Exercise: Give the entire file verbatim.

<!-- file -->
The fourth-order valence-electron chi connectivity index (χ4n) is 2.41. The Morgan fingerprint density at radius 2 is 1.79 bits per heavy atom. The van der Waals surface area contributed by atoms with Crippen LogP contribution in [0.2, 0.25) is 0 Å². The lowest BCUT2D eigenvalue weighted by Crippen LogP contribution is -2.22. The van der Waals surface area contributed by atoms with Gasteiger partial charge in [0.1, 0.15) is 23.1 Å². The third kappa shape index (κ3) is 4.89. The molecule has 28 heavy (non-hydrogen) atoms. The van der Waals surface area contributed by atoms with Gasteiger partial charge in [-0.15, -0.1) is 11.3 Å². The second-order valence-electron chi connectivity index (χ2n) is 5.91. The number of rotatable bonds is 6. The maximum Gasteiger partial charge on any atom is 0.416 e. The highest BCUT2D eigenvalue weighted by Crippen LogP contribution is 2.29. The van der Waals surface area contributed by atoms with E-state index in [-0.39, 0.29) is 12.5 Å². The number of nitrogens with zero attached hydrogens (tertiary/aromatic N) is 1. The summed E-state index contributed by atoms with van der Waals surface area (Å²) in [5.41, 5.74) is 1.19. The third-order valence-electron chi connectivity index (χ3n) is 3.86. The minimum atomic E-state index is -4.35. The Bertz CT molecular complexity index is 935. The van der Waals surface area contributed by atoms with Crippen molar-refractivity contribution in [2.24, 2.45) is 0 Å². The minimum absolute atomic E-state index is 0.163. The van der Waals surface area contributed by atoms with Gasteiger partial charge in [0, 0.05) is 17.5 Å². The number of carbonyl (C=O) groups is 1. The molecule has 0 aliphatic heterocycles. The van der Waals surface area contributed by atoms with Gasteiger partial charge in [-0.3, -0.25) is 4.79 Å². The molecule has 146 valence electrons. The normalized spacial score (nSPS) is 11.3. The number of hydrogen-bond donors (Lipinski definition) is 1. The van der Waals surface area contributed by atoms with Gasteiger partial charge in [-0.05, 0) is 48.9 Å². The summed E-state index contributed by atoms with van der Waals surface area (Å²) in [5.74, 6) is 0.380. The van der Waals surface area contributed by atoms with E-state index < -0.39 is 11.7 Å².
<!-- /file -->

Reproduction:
The fourth-order valence-electron chi connectivity index (χ4n) is 2.41. The Morgan fingerprint density at radius 2 is 1.79 bits per heavy atom. The van der Waals surface area contributed by atoms with Crippen LogP contribution in [0.2, 0.25) is 0 Å². The lowest BCUT2D eigenvalue weighted by Crippen LogP contribution is -2.22. The van der Waals surface area contributed by atoms with Gasteiger partial charge in [0.1, 0.15) is 23.1 Å². The third kappa shape index (κ3) is 4.89. The molecule has 28 heavy (non-hydrogen) atoms. The van der Waals surface area contributed by atoms with Gasteiger partial charge in [-0.15, -0.1) is 11.3 Å². The second-order valence-electron chi connectivity index (χ2n) is 5.91. The number of rotatable bonds is 6. The maximum Gasteiger partial charge on any atom is 0.416 e. The highest BCUT2D eigenvalue weighted by Crippen LogP contribution is 2.29. The van der Waals surface area contributed by atoms with E-state index in [-0.39, 0.29) is 12.5 Å². The number of nitrogens with zero attached hydrogens (tertiary/aromatic N) is 1. The summed E-state index contributed by atoms with van der Waals surface area (Å²) in [5.41, 5.74) is 1.19. The third-order valence-electron chi connectivity index (χ3n) is 3.86. The minimum atomic E-state index is -4.35. The Bertz CT molecular complexity index is 935. The van der Waals surface area contributed by atoms with Crippen molar-refractivity contribution in [2.24, 2.45) is 0 Å². The minimum absolute atomic E-state index is 0.163. The van der Waals surface area contributed by atoms with Gasteiger partial charge in [0, 0.05) is 17.5 Å². The number of carbonyl (C=O) groups is 1. The molecule has 0 aliphatic heterocycles. The van der Waals surface area contributed by atoms with Gasteiger partial charge in [-0.3, -0.25) is 4.79 Å². The molecule has 146 valence electrons. The normalized spacial score (nSPS) is 11.3. The number of hydrogen-bond donors (Lipinski definition) is 1. The van der Waals surface area contributed by atoms with Gasteiger partial charge in [-0.05, 0) is 48.9 Å². The summed E-state index contributed by atoms with van der Waals surface area (Å²) in [5.74, 6) is 0.380. The van der Waals surface area contributed by atoms with E-state index < -0.39 is 11.7 Å².